I was surprised at the blank page site that took its place – sites up for sale usually redirect to a “make an offer” or “this is the price” page. Why that didn’t happen here is something I can only guess at so far. The fact that the domain was up for sale so briefly suggests that the prompt reaction of the Perlers trying to get the domain back may have helped.

But we (which includes me!) had better wait to hear a real answer..

FWIW the minipodcasts we do are generally about 20 mins long so they only take 10 mins if you listen at 2x speed, which any decent podcast player will support. We usually, but not always, cover topics that we have already handled in a written article, so they are meant to be an additional and alternative source of info on various topics, not a replacement for written articles.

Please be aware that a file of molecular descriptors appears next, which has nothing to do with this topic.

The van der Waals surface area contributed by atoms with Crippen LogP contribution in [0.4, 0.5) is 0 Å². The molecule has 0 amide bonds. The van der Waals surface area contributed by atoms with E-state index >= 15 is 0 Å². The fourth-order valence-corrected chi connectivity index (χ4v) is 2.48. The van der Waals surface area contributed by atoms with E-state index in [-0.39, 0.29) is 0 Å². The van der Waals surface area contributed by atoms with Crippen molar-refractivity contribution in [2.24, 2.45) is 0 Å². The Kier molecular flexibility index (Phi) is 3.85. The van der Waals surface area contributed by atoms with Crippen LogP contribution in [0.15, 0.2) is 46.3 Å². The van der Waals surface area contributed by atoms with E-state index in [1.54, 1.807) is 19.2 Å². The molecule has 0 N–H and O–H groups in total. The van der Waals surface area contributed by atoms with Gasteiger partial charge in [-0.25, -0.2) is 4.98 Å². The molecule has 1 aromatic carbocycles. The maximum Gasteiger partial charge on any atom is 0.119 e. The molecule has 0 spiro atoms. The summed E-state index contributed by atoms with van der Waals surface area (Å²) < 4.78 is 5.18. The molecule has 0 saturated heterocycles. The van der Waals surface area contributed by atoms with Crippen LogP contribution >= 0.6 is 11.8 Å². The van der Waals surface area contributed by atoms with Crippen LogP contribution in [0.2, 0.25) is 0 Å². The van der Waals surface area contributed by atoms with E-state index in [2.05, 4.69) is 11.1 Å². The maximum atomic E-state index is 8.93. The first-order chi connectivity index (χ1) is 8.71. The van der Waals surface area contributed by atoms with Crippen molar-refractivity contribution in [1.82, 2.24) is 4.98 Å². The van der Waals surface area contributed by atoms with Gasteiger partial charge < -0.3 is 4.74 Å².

Not knowing how it was done is very worrisome. Suppose someone managed the same trick and took over Yikes!


I think we can all guess at four or five ways this kind of thing could happen, e.g. phished password, turncoat colleague, corrupt registrar, lucky guess, software vulnerability, SIM swap, at gunpoint, expiration mistake, forged ID documents… OK, that’s nine ways already!

Let’s wait for the Perlers themselves to tell the story their way, as soon as they can do so without jeopardising any followup activities, e.g. with law enforcement…

…after all, they did admit to the problem right away, take steps to limit the damage, come up with a workaround and get busy fixing the issue, which they managed to do pretty quickly